‘Bad doctors’ come in many flavors, from those who are addicted to prescription or illegal drugs, to alcoholics, to those who are incompetent, and to those who put profits ahead of what is best for the patient. The patient injured by a doctor who makes one critical medical mistake might feel that such negligence qualifies the doctor as a “bad doctor.” Like many legal questions, whether you can sue a hospital for the conduct of a physician does not come with an easy ‘yes’ or ‘no’ answer.
Historically, physicians were independent contractors who applied to be on staff at one or more local hospitals. Once the physician was “on staff,” they had the ability to admit patients to the hospital and use hospital resources (e.g., nursing staff, operating rooms, etc.) to treat the patient. These doctors were not employees of the hospital. So, if the on-staff physician was negligent, the hospital could not be held liable for the physician’s misconduct. There have been several developments in Ohio over the years that increase the circumstances under which a hospital might be liable for a staff physician’s negligence.
First and foremost, there has been a trend in physicians who used to practice as independent contractors entering into employment agreements with major hospital systems. For example, most of the physicians employed by MetroHealth and the Cleveland Clinic are employees of those hospital systems. Likewise, University Hospitals owns some large practice groups that employ physicians who practice at area UH hospitals. There are some exceptions. For example, after the Cleveland Clinic acquired Hillcrest Hospital, many of the independent contractors at Hillcrest remained independent but were granted staff privileges to continue practicing at the newly named Cleveland Clinic – Hillcrest Hospital. Doctors-in-training, interns, residents and fellows, are typically employees of the hospital system where they are training. But, again, there are exceptions. For example, some residents will rotate through unrelated hospital systems.
Another circumstance where a hospital can be held liable arises when a patient seeks emergency care at a hospital. Ohio courts recognize that the publicly generally believes that physicians are employed by the hospital. Certainly, hospitals do not make patients aware that care is being provided by independent contractors. To the contrary, hospitals’ marketing schemes created the impression of a cohesive work staff, including physicians, who were available and ready to treat patients. Courts recognized that in these situations, the hospital gives the appearance that the on-staff physicians are its employees. So, Ohio courts created a rule holding that when the public seeks care at a hospital, rather than seeking care from a specific physician, the treating physicians are considered to be apparent agents of the hospital. This is called the doctrine of apparent agency or ostensible agency. When a physician appears to be the agent of the hospital, then the hospital can be held liable for the physician’s negligence as if the physician was the hospital’s employee.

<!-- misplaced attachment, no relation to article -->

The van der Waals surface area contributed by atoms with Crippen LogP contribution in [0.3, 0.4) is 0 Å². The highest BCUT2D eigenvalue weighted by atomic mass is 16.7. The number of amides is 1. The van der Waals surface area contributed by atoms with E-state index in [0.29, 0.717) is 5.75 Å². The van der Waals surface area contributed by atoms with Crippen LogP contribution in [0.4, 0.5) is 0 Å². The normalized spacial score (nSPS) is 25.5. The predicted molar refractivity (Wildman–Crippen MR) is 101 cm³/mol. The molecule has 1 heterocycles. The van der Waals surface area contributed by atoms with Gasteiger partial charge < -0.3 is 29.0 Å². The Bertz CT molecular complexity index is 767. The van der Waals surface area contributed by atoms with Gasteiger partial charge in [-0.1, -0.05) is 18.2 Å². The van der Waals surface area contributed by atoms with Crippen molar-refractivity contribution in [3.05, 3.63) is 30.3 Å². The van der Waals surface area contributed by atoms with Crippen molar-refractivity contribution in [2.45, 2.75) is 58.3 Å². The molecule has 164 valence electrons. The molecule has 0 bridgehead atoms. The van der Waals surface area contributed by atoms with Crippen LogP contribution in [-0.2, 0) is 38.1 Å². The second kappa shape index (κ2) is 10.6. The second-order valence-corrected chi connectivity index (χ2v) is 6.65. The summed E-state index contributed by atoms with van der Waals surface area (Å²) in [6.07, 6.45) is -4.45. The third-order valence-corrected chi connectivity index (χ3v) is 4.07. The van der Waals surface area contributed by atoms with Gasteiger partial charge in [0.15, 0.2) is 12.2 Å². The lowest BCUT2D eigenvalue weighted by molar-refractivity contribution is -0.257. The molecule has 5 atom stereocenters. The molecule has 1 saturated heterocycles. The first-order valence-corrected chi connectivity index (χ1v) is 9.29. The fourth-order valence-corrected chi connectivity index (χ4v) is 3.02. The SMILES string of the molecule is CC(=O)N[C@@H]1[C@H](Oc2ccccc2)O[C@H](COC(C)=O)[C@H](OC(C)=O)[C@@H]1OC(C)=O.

The doctrine of apparent agency is frequently applied in the context of emergency medicine, when a patient shows up at a hospital that advertises an emergency room seeking emergent or urgent care. But the doctrine has been extended to other contexts as well. For example, during a hospital stay, patients may receive care from radiologists, surgeons, anesthesiologists, pathologists and a variety of specialty consultants, any of whom could be negligent. In many cases, these physicians are treated the same as hospital employees under Ohio law. Note that the rule of apparent agency does not apply when the patient goes to the hospital for purposes of seeking care from a particular doctor.
Finally, a hospital can be held liable for medical negligence committed by a doctor who was not properly vetted before receiving staff privileges. This claim is called negligent credentialing. Ohio courts recognize that a hospital owes a duty to use reasonable care in examining the qualifications of physicians seeking staff privileges and also to limit the physician’s practice to areas in which the physician has demonstrated competence. Ultimately, the hospital is responsible for policing its staff to ensure that bad doctors do not get privileges or lose their privileges when problems arise.
As a Cleveland medical malpractice lawyer, I am often involved in determining when to sue a hospital after a patient is injured by negligent care on hospital premises. While non-lawyers often assume that the hospital is liable for the negligence of staff doctors, that is not always the case. Recent trends make it more likely that the hospital is liable in these situations.
If you are interested in discussing your concerns about hospital liability, feel free to contact my office. We practice throughout the State of Ohio.